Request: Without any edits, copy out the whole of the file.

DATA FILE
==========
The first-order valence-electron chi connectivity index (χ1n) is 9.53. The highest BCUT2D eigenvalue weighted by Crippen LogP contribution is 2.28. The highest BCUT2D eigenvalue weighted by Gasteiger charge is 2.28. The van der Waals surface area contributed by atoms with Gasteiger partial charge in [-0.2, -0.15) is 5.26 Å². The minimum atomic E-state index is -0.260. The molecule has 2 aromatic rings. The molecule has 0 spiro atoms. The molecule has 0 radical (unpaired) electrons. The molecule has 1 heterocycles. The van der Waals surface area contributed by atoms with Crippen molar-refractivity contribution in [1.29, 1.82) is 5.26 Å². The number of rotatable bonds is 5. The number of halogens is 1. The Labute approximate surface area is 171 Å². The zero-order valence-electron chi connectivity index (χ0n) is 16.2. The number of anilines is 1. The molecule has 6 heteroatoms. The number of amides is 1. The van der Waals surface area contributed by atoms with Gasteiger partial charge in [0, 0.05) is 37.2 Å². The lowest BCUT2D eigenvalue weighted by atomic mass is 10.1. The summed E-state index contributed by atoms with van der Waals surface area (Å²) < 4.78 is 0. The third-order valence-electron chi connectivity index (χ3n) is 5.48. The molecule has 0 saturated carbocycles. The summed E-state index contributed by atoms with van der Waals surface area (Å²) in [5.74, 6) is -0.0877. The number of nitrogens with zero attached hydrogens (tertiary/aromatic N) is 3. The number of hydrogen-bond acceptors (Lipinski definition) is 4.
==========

The first-order valence-electron chi connectivity index (χ1n) is 9.53. The highest BCUT2D eigenvalue weighted by Crippen LogP contribution is 2.28. The highest BCUT2D eigenvalue weighted by Gasteiger charge is 2.28. The van der Waals surface area contributed by atoms with Gasteiger partial charge in [-0.2, -0.15) is 5.26 Å². The minimum atomic E-state index is -0.260. The molecule has 2 aromatic rings. The molecule has 0 spiro atoms. The molecule has 0 radical (unpaired) electrons. The molecule has 1 heterocycles. The van der Waals surface area contributed by atoms with Crippen molar-refractivity contribution in [1.29, 1.82) is 5.26 Å². The number of rotatable bonds is 5. The number of halogens is 1. The Labute approximate surface area is 171 Å². The zero-order valence-electron chi connectivity index (χ0n) is 16.2. The number of anilines is 1. The molecule has 6 heteroatoms. The number of amides is 1. The van der Waals surface area contributed by atoms with Gasteiger partial charge in [0, 0.05) is 37.2 Å². The lowest BCUT2D eigenvalue weighted by atomic mass is 10.1. The summed E-state index contributed by atoms with van der Waals surface area (Å²) < 4.78 is 0. The third-order valence-electron chi connectivity index (χ3n) is 5.48. The molecule has 0 saturated carbocycles. The summed E-state index contributed by atoms with van der Waals surface area (Å²) in [5.74, 6) is -0.0877. The number of nitrogens with zero attached hydrogens (tertiary/aromatic N) is 3. The number of hydrogen-bond acceptors (Lipinski definition) is 4.